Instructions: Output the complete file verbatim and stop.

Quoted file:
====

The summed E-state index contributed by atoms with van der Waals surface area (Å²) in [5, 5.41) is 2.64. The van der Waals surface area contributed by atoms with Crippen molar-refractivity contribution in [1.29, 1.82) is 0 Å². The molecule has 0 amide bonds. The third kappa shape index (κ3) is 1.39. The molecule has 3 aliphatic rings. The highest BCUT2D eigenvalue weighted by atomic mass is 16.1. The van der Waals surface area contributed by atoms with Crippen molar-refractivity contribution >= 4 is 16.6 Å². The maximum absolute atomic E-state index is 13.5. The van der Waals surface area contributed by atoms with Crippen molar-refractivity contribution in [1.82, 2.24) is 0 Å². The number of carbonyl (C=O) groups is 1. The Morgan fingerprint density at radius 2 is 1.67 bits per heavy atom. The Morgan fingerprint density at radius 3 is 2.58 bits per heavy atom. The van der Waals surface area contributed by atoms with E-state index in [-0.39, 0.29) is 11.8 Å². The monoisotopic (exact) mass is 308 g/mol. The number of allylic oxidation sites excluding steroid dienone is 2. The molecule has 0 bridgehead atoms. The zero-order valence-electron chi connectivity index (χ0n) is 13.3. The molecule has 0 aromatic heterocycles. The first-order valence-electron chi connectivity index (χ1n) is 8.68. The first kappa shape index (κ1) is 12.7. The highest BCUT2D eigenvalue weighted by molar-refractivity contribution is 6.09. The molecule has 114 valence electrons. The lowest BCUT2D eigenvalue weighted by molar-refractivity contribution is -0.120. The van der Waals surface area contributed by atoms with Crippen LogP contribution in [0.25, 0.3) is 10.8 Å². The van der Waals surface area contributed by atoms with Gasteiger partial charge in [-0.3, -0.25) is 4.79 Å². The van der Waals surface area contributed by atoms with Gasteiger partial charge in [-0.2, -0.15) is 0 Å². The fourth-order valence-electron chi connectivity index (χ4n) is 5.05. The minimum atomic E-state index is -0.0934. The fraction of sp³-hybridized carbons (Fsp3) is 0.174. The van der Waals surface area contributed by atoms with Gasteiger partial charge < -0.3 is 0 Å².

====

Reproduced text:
The summed E-state index contributed by atoms with van der Waals surface area (Å²) in [5, 5.41) is 2.64. The van der Waals surface area contributed by atoms with Crippen molar-refractivity contribution in [1.29, 1.82) is 0 Å². The molecule has 0 amide bonds. The third kappa shape index (κ3) is 1.39. The molecule has 3 aliphatic rings. The highest BCUT2D eigenvalue weighted by atomic mass is 16.1. The van der Waals surface area contributed by atoms with Crippen molar-refractivity contribution >= 4 is 16.6 Å². The maximum absolute atomic E-state index is 13.5. The van der Waals surface area contributed by atoms with Crippen molar-refractivity contribution in [1.82, 2.24) is 0 Å². The number of carbonyl (C=O) groups is 1. The Morgan fingerprint density at radius 2 is 1.67 bits per heavy atom. The Morgan fingerprint density at radius 3 is 2.58 bits per heavy atom. The van der Waals surface area contributed by atoms with E-state index in [-0.39, 0.29) is 11.8 Å². The monoisotopic (exact) mass is 308 g/mol. The number of allylic oxidation sites excluding steroid dienone is 2. The molecule has 0 bridgehead atoms. The zero-order valence-electron chi connectivity index (χ0n) is 13.3. The molecule has 0 aromatic heterocycles. The first-order valence-electron chi connectivity index (χ1n) is 8.68. The first kappa shape index (κ1) is 12.7. The highest BCUT2D eigenvalue weighted by molar-refractivity contribution is 6.09. The molecule has 114 valence electrons. The lowest BCUT2D eigenvalue weighted by molar-refractivity contribution is -0.120. The van der Waals surface area contributed by atoms with Crippen LogP contribution in [0.25, 0.3) is 10.8 Å². The van der Waals surface area contributed by atoms with Gasteiger partial charge in [-0.3, -0.25) is 4.79 Å². The van der Waals surface area contributed by atoms with Gasteiger partial charge in [-0.2, -0.15) is 0 Å². The fourth-order valence-electron chi connectivity index (χ4n) is 5.05. The minimum atomic E-state index is -0.0934. The fraction of sp³-hybridized carbons (Fsp3) is 0.174. The van der Waals surface area contributed by atoms with Gasteiger partial charge < -0.3 is 0 Å².